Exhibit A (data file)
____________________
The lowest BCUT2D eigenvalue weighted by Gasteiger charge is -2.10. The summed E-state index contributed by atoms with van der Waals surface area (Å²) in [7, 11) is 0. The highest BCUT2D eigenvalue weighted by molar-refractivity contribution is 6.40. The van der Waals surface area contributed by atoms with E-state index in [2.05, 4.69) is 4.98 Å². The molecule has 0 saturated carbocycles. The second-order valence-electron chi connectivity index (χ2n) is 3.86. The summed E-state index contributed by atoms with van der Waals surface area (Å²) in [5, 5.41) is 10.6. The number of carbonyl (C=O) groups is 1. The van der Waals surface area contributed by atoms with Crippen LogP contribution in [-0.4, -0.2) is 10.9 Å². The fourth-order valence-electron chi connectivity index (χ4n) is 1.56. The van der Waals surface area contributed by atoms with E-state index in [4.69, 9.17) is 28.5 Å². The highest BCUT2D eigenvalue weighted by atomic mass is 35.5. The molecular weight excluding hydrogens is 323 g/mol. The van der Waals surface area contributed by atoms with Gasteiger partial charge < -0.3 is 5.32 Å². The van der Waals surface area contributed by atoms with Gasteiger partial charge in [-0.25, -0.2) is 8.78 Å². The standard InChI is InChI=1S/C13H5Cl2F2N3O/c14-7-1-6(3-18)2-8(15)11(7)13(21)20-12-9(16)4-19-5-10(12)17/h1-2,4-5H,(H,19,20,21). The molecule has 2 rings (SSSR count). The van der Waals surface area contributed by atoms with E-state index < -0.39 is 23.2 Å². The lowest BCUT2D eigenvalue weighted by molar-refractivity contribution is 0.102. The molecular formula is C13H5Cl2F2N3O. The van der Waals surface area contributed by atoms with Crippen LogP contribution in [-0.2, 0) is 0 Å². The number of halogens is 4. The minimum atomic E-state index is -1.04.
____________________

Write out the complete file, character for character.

The lowest BCUT2D eigenvalue weighted by Gasteiger charge is -2.10. The summed E-state index contributed by atoms with van der Waals surface area (Å²) in [7, 11) is 0. The highest BCUT2D eigenvalue weighted by molar-refractivity contribution is 6.40. The van der Waals surface area contributed by atoms with E-state index in [2.05, 4.69) is 4.98 Å². The molecule has 0 saturated carbocycles. The second-order valence-electron chi connectivity index (χ2n) is 3.86. The summed E-state index contributed by atoms with van der Waals surface area (Å²) in [5, 5.41) is 10.6. The number of carbonyl (C=O) groups is 1. The van der Waals surface area contributed by atoms with Crippen LogP contribution in [-0.4, -0.2) is 10.9 Å². The fourth-order valence-electron chi connectivity index (χ4n) is 1.56. The van der Waals surface area contributed by atoms with E-state index in [4.69, 9.17) is 28.5 Å². The highest BCUT2D eigenvalue weighted by atomic mass is 35.5. The molecular weight excluding hydrogens is 323 g/mol. The van der Waals surface area contributed by atoms with Gasteiger partial charge < -0.3 is 5.32 Å². The van der Waals surface area contributed by atoms with Gasteiger partial charge in [-0.25, -0.2) is 8.78 Å². The standard InChI is InChI=1S/C13H5Cl2F2N3O/c14-7-1-6(3-18)2-8(15)11(7)13(21)20-12-9(16)4-19-5-10(12)17/h1-2,4-5H,(H,19,20,21). The molecule has 2 rings (SSSR count). The van der Waals surface area contributed by atoms with E-state index < -0.39 is 23.2 Å². The lowest BCUT2D eigenvalue weighted by molar-refractivity contribution is 0.102. The molecular formula is C13H5Cl2F2N3O. The van der Waals surface area contributed by atoms with Crippen LogP contribution in [-0.2, 0) is 0 Å². The number of halogens is 4. The minimum atomic E-state index is -1.04.